Shutting Down One of Nation’s Dirtiest Coal Plants and the Heroes Behind It
The retirement of NV Energy-owned Reid Gardner Generating Station is a major victory for the climate, clean air, renewable energy and the many people involved in the fight. While the efforts of Warren Buffett should not be ignored, it was years of relentless grassroots work by the Moapa Band of Paiutes and the Sierra Club as well as unwavering support from Sen. Harry Reid (D-NV) that drove this retirement forward.
For half a century, the Moapa Band of Paiutes have lived in the shadow of the Reid Gardner coal plant, but got little to no benefit from its hulking presence. Instead, the 200 Moapa residents were left to suffer the undeserved consequences of a filthy coal plant. Every year, Reid Gardner emitted more than 4,000 tons of nitrogen oxides, 1,200 tons of sulfur dioxide and 5 million tons of carbon pollution into the air. Those pollutants are known to cause or exacerbate asthma attacks, lung disease, sinus problems, thyroid disease, cardiovascular problems and even premature death. Since the 1960’s, the Moapa Paiutes breathed that air and have suffered from those health issues.
The impacts of this plant extended further than polluting the air. The amount of burned coal at Reid Gardner produced 46 million gallons of toxic coal ash that was spread into multiple settling ponds and then dumped into an unlined landfill. This waste contains mercury, lead and other dangerous heavy metals that cause cancer, heart, lung and kidney disease, reproductive problems, birth defects and many others. Having mounds of coal ash sitting next door leaves your land, home, and family vulnerable. Gusts of wind pick up the coal ash from Reid Gardner and carry it onto the Moapa Paiutes’ reservation land, covering their property, food and water in toxic ash. Additionally, coal ash toxins can seep into the ground from locations like the ponds and landfill, and pollute the groundwater that is used to drink, clean and farm. The Moapa Paiutes were not only up against a massive coal plant, but also the massive amounts of coal ash it produced, coal ash that still sits nearby.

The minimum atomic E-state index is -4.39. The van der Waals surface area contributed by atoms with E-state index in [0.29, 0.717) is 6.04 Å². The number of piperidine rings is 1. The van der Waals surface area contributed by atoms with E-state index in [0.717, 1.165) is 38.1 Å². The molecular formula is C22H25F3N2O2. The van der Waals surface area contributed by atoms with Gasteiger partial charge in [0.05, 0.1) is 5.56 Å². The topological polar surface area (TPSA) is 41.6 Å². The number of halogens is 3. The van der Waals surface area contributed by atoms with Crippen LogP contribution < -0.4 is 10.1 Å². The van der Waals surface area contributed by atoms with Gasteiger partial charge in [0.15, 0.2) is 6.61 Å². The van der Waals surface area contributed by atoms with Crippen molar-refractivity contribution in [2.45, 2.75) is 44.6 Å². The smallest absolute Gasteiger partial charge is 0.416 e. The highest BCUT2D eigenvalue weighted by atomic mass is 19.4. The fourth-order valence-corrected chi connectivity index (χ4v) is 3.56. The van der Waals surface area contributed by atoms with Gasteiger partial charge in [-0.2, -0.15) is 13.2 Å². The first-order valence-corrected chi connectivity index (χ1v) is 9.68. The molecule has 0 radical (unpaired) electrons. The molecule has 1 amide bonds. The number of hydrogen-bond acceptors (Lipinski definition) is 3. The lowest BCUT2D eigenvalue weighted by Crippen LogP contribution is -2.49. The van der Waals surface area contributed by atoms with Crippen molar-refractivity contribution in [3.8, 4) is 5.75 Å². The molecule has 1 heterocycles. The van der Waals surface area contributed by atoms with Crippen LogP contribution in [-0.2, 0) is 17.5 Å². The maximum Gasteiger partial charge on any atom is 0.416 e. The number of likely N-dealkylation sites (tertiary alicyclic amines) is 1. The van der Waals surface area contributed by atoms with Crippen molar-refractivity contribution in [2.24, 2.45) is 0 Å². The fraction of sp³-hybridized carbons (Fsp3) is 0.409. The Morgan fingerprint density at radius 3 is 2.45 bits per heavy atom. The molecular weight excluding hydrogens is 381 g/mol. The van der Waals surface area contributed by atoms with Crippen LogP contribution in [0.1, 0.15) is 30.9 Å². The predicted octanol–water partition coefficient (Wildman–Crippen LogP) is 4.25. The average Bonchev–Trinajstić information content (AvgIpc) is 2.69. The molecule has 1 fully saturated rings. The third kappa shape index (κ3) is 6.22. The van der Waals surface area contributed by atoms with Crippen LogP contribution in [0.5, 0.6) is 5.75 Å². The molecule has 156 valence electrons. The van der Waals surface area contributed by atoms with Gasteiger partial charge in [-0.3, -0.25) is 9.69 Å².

Starting in 2005, the Sierra Club and Sen. Reid worked together to keep three coal plants from being built in Nevada. Two years later the Sierra Club heard about NV Energy’s plan to keep Reid Gardner open for at least another decade and to store more coal ash at the plant. That was when the Sierra Club joined the Moapa Band of Paiutes in fighting for their right to clean air, clean water and good health for their community. Last year our joint efforts paid off, when state lawmakers passed legislation that requires the retirement of the plant and stipulates that renewable energy will replace a significant amount of its power. Today, after decades of breathing dirty air and after years of fighting it, the Moapa Paiutes are relieved that the Reid Gardner plant is retiring and that clean energy, including a 200 megawatt project on the tribe’s reservation lands, will be built in its place.
While the end of this story is near, the fight is not over. The Nevada Public Utilities Commission still has to approve NV Energy’s replacement plan. The Reid Gardner coal ash ponds still need to be removed. The toxic dust and likely groundwater contamination still needs to be cleaned up. And the landfill still needs to be lined and covered. All of this will take years. And there are still two more coal plants left in Nevada that are endangering the state’s air quality and contributing carbon pollution to the atmosphere. But the coal-related injustices the Moapa Band of Paiutes have lived with are set to be resolved, and the Tribe is now participating in the new clean energy economy.
Bruce Nilles is the senior campaign director for Sierra Club's Beyond Coal.
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Jean-Marc Neveu and Olivier Civil never expected to find themselves battling against disposable mask pollution.
When they founded their recycling start-up Plaxtil in 2017, it was textile waste they set their sights on. The project developed a process that turned fabrics into a new recyclable material they describe as "ecological plastic."